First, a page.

On the afternoon of 30 November, a group of farmers from Haryana sat close to three layers of barricades at Tikri, on the Delhi-Haryana border, that included huge cement blocks and wire mesh. They were angry over recent comments by the Haryana chief minister Manohar Lal Khattar on the ongoing farmers’ protest. Khattar had claimed that his government had “inputs” on the presence of Khalistani separatists in the farmers’ agitation. “The Khattar government is dubbing the farmers here as Khalistanis from Punjab, but you see we are from Haryana, look at our Aadhar cards, the government shouldn’t try to divide us, all farmers present here are one,” Jatinder Singh Dhankar, a farmer from Raiya village in Haryana’s Jhajjar district, told us.
The farmers from Haryana had joined a “Delhi Chalo” protest rally primarily led by around thirty farmer organisations in Punjab. The organisations called for farmers from across the country to reach the national capital on 26 and 27 November for an indefinite protest against three controversial and recently enacted farm laws. Over three hundred farmers’ organisations from states such as Uttar Pradesh, Uttarakhand, Rajasthan, Madhya Pradesh and Haryana are supporting the rally. Police in Haryana and on the Delhi border barricaded various major roads to stop the farmers from reaching the capital. Thousands of farmers stormed these barricades, while the police attacked them with teargas shells and water cannons. The farmers also staged sit-in protests at various points on the Haryana-Delhi border. It was at the Tikri border that the Delhi police halted thousands of farmers from Punjab and Haryana on 27 November.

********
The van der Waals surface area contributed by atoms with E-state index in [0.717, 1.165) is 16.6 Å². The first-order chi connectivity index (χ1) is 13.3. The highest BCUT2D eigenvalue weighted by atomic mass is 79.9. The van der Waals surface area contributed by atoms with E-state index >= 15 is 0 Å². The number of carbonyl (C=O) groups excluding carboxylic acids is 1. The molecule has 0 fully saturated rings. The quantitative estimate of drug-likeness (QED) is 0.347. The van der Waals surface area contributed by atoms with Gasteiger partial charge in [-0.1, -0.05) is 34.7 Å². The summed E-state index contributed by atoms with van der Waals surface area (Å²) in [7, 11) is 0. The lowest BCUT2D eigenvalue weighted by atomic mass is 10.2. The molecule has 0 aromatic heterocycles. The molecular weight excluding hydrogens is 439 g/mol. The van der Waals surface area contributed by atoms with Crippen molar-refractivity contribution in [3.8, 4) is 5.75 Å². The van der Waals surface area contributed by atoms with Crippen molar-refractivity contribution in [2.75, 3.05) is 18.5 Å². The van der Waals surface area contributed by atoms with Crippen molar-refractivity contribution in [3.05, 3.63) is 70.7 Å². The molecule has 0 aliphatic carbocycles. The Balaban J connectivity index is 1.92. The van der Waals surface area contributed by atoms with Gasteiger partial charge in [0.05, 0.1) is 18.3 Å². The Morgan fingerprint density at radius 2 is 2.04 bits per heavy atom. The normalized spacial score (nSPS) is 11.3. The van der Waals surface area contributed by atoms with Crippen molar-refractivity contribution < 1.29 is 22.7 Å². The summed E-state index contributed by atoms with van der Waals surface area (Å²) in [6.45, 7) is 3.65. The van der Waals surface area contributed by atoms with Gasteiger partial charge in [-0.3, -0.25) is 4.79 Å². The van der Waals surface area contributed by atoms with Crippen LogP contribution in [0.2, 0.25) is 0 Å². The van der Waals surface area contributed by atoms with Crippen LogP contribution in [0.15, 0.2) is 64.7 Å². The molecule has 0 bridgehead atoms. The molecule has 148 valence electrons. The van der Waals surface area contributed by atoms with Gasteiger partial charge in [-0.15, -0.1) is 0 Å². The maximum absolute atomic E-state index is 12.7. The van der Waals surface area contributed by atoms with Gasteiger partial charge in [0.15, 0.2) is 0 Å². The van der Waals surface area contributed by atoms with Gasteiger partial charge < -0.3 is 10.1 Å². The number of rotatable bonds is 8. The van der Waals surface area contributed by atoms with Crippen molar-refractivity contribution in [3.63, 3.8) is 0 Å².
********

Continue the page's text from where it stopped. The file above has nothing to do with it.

During our reporting, we witnessed a display of solidarity from Haryana farmers with their brethren from Punjab. The farmers from Raiya and surrounding villages in Haryana had thronged this place in 30 tractor-trolleys, bringing in essentials like blankets and milk. Dhankar told us that the Haryana farmers also ferried some of the “sisters and mothers” from Punjab who had reached the Haryana-Delhi border to nearby houses in Haryana for bathing and washing clothes. He said it was the duty of the Haryana farmers to take care of their “brothers from Punjab” who also brought their own months-long worth of ration, travelling from faraway villages.